Managed SEP client for Linux



Final Notes

Many thanks for reading!  Please do add comments and feedback below.



0 Favorited
0 Files

Tags and Keywords


10-17-2014 11:28 AM


The enterprise version of Symantec Endpoint Protection now includes the Symantec Endpoint Protection client for Linux. The Symantec Endpoint Protection client for Linux replaces the Symantec AntiVirus client for Linux and supports a greater range of distributions and kernels. Added distributions include Red Hat Enterprise Linux Server (RHEL) 6.5 and CentOS 6.5

SEP for Linux clients can now be managed by an RU5 SEPM, or later. Configuration enhancements have been made to the SEPM to allow policy creation for managed Linux clients. This includes AV policy settings, centralized exceptions, and LiveUpdate settings. The SEPM also features enhanced reporting for Linux clients, including the SEP client version, host OS details, and hardware details.

Can refer this article: https://www-secure.symantec.com/connect/articles/how-install-symantec-endpoint-protection-1215-ru5-linux-operating-system

09-12-2013 02:05 PM

Love the article.

06-19-2013 06:03 AM

Great + 10

06-19-2013 06:03 AM

Great + 10

03-08-2013 02:09 AM

Part 4 is  now available...

SAV for Linux: A (Somewhat) Illustrated Guide Part 4: SAVFL Reporter

03-01-2013 12:21 PM

The Symantec Mobile Security 7.2 articles that I mentioned above are now live: check them out, Android fans!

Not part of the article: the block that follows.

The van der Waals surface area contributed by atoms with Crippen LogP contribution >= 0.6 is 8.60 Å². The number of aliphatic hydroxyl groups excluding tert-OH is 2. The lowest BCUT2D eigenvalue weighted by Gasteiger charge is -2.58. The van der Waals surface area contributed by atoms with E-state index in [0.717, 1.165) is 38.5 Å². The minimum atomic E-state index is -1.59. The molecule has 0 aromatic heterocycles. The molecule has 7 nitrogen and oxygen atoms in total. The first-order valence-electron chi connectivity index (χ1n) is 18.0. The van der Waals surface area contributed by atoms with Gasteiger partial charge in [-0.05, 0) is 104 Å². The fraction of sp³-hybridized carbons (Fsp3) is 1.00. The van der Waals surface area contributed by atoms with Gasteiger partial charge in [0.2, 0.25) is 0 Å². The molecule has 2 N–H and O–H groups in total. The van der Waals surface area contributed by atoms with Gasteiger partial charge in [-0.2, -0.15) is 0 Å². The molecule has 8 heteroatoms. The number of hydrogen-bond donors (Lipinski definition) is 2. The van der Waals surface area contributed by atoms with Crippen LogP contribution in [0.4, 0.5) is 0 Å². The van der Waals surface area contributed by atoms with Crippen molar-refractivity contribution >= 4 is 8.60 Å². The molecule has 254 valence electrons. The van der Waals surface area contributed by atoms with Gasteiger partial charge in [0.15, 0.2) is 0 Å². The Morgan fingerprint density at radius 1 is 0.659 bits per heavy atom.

Illustrated Guide to Installing Symantec Mobile Security 7.2,


Getting to Know the Symantec Mobile Security 7.2 Client

02-05-2013 06:47 PM

yes +1 !

02-03-2013 05:39 PM

Thumbs Up !!

01-25-2013 04:45 AM

Many thanks, MeloSep!

Android is based on Linux, you are correct there.  I have not seen any vulnerabilities or threats, myself, that have moved back and forth between those platforms though.  (It might be possible, but I have not seen it.)

The thing I am concerned about, as the IT world moves in a BYOD (Bring Your Own Device) direction where personal and corporate equipment and networks become merged, is Android threats circulating through the file servers, mail servers, etc.  Android, unlike iPhone, offers the ability to get your Apps from many markets/methods.  .apk's can be mailed around, copied from shared network fodlers, etc. 

I am beginning to see a lot of Windows and Linux threat logs that include Android detections.  For example:


Event IP Address Computer Name Source Risk Name Occurrences File Path
Security risk found 10.x.x.x COMPUTERNAME Scheduled scan Android.Lotoor 1 c:\Users\NAME\Downloads\Roots\z4root 1.3.0.zip>>z4root 1.3.0.apk


I believe my next few articles will highlight the Symantec Mobile Security 7.2 product which defends Android and Windows Mobile devices.  

If there is sufficient demand, I may write another SAVFL article about the cool things that can be done with SAVFL Reporter first.

Thanks again for the comments and feedback, all!  &: )         


01-25-2013 04:08 AM

Great stuff bro, really appreciate your work!

You mentioned Android in the beginning, vulnerabilities for this OS are in some way "compatible" and moved to a normal Linux system?

As far I know, android take most of the code in use from the Linux kernel, is this the reason why?




01-25-2013 03:46 AM

Excellent stuff.

01-24-2013 05:19 AM

Great article, thanks!

01-23-2013 12:29 PM

Very nice!

Related Entries and Links

No Related Resource entered.